Perceval, Spencer, 1762–1812, British statesman. He had a profitable law practice before he entered the House of Commons as a Tory in 1796. He was solicitor general (1801–2), attorney general (1802–6), and, under the duke of Portland, chancellor of the exchequer (1807–9) before becoming prime minister in 1809. Although he opposed (1811) the regency of the prince of Wales (later George IV), he continued in office under the prince. Despite conflicts with the duke of Wellington over the financing of the Peninsular War and despite a lack of solid parliamentary support, Perceval tenaciously and effectively carried on the war against Napoleonic France. He was assassinated in the House of Commons by a bankrupt madman.
See biography by D. Gray (1963).
The Columbia Electronic Encyclopedia, 6th ed. Copyright © 2012, Columbia University Press. All rights reserved.
See more Encyclopedia articles on: British and Irish History: Biographies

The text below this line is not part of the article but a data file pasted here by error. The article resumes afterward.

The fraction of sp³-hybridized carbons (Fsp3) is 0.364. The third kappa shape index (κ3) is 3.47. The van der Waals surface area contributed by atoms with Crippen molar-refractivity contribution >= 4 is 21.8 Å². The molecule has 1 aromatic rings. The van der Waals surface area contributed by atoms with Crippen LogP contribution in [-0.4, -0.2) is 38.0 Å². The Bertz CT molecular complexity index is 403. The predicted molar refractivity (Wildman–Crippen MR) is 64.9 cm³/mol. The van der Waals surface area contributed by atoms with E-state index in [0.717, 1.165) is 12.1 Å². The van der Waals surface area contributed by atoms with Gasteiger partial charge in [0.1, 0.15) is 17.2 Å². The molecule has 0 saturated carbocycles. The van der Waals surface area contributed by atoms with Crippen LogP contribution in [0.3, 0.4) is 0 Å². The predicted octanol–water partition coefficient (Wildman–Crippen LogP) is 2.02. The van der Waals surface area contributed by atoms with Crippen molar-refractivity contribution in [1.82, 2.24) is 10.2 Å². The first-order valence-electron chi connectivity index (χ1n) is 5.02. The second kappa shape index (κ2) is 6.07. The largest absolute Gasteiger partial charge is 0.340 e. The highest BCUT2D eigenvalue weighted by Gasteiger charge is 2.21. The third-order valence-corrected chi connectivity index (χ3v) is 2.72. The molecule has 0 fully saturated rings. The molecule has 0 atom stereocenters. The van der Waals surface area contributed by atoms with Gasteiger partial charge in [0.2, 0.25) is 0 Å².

Browse By Subject
- Earth and the Environment +-
- History +-
- Literature and the Arts +-
- Medicine +-
- People +-
- Philosophy and Religion +-
- Places +-
- Australia and Oceania
- Britain, Ireland, France, and the Low Countries
- Commonwealth of Independent States and the Baltic Nations
- Germany, Scandinavia, and Central Europe
- Latin America and the Caribbean
- Oceans, Continents, and Polar Regions
- Spain, Portugal, Italy, Greece, and the Balkans
- United States, Canada, and Greenland
- Plants and Animals +-
- Science and Technology +-
- Social Sciences and the Law +-
- Sports and Everyday Life +-